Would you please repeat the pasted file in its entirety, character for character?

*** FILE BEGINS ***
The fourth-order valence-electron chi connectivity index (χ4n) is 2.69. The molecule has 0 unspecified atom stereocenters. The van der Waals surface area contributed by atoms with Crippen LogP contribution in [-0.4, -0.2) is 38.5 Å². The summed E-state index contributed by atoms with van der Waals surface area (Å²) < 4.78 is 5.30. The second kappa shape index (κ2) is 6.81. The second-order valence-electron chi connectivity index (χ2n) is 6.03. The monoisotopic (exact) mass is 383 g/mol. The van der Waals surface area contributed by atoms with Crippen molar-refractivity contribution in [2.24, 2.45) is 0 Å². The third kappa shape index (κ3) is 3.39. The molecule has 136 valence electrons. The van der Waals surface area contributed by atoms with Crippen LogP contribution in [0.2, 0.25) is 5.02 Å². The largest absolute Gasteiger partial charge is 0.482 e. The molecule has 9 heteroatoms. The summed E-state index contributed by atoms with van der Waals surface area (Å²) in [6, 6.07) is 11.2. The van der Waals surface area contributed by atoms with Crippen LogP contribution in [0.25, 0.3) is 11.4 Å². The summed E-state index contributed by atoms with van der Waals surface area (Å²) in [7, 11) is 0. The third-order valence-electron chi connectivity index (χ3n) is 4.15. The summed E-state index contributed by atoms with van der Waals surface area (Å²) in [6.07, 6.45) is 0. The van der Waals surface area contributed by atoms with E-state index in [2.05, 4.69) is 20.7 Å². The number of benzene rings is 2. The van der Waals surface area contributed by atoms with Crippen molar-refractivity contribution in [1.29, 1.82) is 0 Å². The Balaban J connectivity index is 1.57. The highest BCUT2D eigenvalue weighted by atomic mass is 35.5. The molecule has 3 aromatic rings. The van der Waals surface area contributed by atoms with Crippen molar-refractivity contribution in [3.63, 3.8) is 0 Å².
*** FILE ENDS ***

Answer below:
The fourth-order valence-electron chi connectivity index (χ4n) is 2.69. The molecule has 0 unspecified atom stereocenters. The van der Waals surface area contributed by atoms with Crippen LogP contribution in [-0.4, -0.2) is 38.5 Å². The summed E-state index contributed by atoms with van der Waals surface area (Å²) < 4.78 is 5.30. The second kappa shape index (κ2) is 6.81. The second-order valence-electron chi connectivity index (χ2n) is 6.03. The monoisotopic (exact) mass is 383 g/mol. The van der Waals surface area contributed by atoms with Crippen molar-refractivity contribution in [2.24, 2.45) is 0 Å². The third kappa shape index (κ3) is 3.39. The molecule has 136 valence electrons. The van der Waals surface area contributed by atoms with Crippen LogP contribution in [0.2, 0.25) is 5.02 Å². The largest absolute Gasteiger partial charge is 0.482 e. The molecule has 9 heteroatoms. The summed E-state index contributed by atoms with van der Waals surface area (Å²) in [6, 6.07) is 11.2. The van der Waals surface area contributed by atoms with Crippen LogP contribution in [0.25, 0.3) is 11.4 Å². The summed E-state index contributed by atoms with van der Waals surface area (Å²) in [7, 11) is 0. The third-order valence-electron chi connectivity index (χ3n) is 4.15. The summed E-state index contributed by atoms with van der Waals surface area (Å²) in [6.07, 6.45) is 0. The van der Waals surface area contributed by atoms with E-state index in [2.05, 4.69) is 20.7 Å². The number of benzene rings is 2. The van der Waals surface area contributed by atoms with Crippen molar-refractivity contribution in [1.29, 1.82) is 0 Å². The Balaban J connectivity index is 1.57. The highest BCUT2D eigenvalue weighted by atomic mass is 35.5. The molecule has 3 aromatic rings. The van der Waals surface area contributed by atoms with Crippen molar-refractivity contribution in [3.63, 3.8) is 0 Å².